HitBliss: Watching ads on the Internet can pay
January 20, 2014 | 9:40 am
Last night, curious to see if Joss Whedon’s recent adaptation of Much Ado About Nothing was available for streaming anywhere, I checked CanIStreamIt and found the only place it was listed for free was ad-supported with “HitBliss.” Curious, I clicked through and found a service that essentially pays you—or, rather, lets advertisers pay you—for watching ads. (Then, after I finished writing this article, I noticed Juli covered it here, too, when it first launched in March of last year.)
The way it works is that you download the HitBliss app to your computer and set it up. For the highest earn rate, you give it your demographic information and let it check your web history for what sites you visit so it can tailor the ads to you. Then you watch the ads, and it pays you a little for each one. Then you can convert it to an Amazon Gift Card when you’re done. (Or you can pay for an ad-free month of the streaming music service Pandora with it. Perhaps do other things, too; I didn’t poke around too much.) It took less than fifteen minutes of ad watching to earn the $4 I would need for a 24-hour rental of Much Ado from Amazon Prime (via the “HitBliss Store” built into their app).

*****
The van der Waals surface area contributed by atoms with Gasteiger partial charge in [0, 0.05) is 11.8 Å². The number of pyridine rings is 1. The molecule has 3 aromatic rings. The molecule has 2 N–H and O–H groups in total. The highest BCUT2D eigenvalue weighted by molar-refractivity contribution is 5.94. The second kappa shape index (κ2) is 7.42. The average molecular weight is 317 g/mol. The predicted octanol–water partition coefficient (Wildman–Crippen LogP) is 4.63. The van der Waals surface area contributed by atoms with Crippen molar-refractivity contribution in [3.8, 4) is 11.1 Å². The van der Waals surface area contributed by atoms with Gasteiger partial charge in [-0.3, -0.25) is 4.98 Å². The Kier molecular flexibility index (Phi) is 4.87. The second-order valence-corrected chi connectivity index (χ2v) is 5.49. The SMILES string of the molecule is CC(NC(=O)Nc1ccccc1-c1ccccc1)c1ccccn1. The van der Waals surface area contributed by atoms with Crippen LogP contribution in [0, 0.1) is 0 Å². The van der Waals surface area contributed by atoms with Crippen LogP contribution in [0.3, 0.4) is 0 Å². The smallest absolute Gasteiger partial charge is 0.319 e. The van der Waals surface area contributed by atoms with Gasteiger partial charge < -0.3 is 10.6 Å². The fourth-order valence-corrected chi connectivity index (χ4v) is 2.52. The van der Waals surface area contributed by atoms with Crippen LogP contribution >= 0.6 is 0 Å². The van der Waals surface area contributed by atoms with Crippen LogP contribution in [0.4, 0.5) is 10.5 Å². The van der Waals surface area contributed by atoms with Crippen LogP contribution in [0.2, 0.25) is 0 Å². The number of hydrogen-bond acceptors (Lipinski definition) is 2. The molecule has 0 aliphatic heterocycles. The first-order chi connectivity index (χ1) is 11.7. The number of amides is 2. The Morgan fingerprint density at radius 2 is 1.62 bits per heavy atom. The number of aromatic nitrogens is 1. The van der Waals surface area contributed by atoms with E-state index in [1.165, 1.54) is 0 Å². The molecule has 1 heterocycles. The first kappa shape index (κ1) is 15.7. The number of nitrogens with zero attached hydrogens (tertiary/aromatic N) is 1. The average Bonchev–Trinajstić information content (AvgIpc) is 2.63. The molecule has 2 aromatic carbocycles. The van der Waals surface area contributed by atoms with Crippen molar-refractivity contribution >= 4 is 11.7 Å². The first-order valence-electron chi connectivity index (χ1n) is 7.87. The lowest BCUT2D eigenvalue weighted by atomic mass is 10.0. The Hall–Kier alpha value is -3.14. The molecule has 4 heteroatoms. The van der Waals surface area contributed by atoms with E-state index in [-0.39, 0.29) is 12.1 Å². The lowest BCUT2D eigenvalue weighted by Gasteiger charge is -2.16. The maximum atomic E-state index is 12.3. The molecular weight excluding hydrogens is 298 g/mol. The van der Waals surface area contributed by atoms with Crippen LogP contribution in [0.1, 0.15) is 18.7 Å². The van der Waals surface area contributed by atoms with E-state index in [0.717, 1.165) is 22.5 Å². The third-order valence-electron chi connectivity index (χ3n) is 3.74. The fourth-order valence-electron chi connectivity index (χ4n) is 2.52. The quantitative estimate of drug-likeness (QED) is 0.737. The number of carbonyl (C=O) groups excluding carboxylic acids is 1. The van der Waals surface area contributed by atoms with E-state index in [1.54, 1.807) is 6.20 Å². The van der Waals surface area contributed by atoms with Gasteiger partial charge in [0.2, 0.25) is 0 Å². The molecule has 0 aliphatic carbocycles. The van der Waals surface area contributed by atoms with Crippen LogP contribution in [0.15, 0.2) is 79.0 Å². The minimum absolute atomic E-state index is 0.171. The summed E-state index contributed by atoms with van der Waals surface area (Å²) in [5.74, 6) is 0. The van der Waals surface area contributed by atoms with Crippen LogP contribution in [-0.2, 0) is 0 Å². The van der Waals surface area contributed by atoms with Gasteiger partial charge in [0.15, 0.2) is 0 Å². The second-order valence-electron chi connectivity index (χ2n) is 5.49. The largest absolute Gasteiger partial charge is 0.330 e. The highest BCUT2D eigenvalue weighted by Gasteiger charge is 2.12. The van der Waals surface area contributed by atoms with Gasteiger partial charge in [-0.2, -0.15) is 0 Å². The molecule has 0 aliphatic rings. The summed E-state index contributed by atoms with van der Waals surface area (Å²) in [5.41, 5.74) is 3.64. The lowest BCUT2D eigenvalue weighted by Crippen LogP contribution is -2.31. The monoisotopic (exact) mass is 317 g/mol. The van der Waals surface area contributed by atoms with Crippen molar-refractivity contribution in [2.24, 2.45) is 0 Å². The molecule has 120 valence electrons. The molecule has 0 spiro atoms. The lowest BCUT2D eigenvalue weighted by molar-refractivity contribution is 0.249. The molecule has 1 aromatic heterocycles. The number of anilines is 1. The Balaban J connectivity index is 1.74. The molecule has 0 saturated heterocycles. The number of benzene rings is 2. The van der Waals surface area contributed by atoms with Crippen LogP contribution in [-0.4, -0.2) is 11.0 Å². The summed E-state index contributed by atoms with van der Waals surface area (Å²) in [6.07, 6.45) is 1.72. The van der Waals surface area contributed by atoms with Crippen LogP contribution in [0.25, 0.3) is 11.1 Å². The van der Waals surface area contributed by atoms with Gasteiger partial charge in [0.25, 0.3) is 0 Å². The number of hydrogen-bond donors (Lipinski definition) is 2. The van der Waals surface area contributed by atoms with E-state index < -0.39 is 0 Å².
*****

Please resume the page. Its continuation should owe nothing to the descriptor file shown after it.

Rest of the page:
You can’t “cheat” on watching the ads, either; every so often you have to click a button to prove you’re still paying attention. (The more often you click quickly, the fewer times it asks you, but it will still ask from time to time.) Also, it pauses the ads if you mute the sound or tab to another window. And there don’t seem to be too many advertisers as yet, so I got a lot of the same ads over and over. (Liberty Mutual insurance, AFLAC, The Hangover Part III, buzzed driving is drunk driving, etc.)
Still, I found that watching ten or fifteen minutes of ads at once wasn’t as annoying as having them pop up in the middle of a show or movie. I expect it would also be preferable to getting an ad or two every ten minutes of Pandora listening for a month.
The service is currently in beta, and not taking its own cut of the ad revenue yet. When it leaves beta, it might require a bit more commercial-watching to earn out.
The service seems focused on video and music right now, but there’s nothing that says it couldn’t be used to purchase any digital media, such as e-books, if they saw enough demand for that. Or someone could start another such service if they didn’t.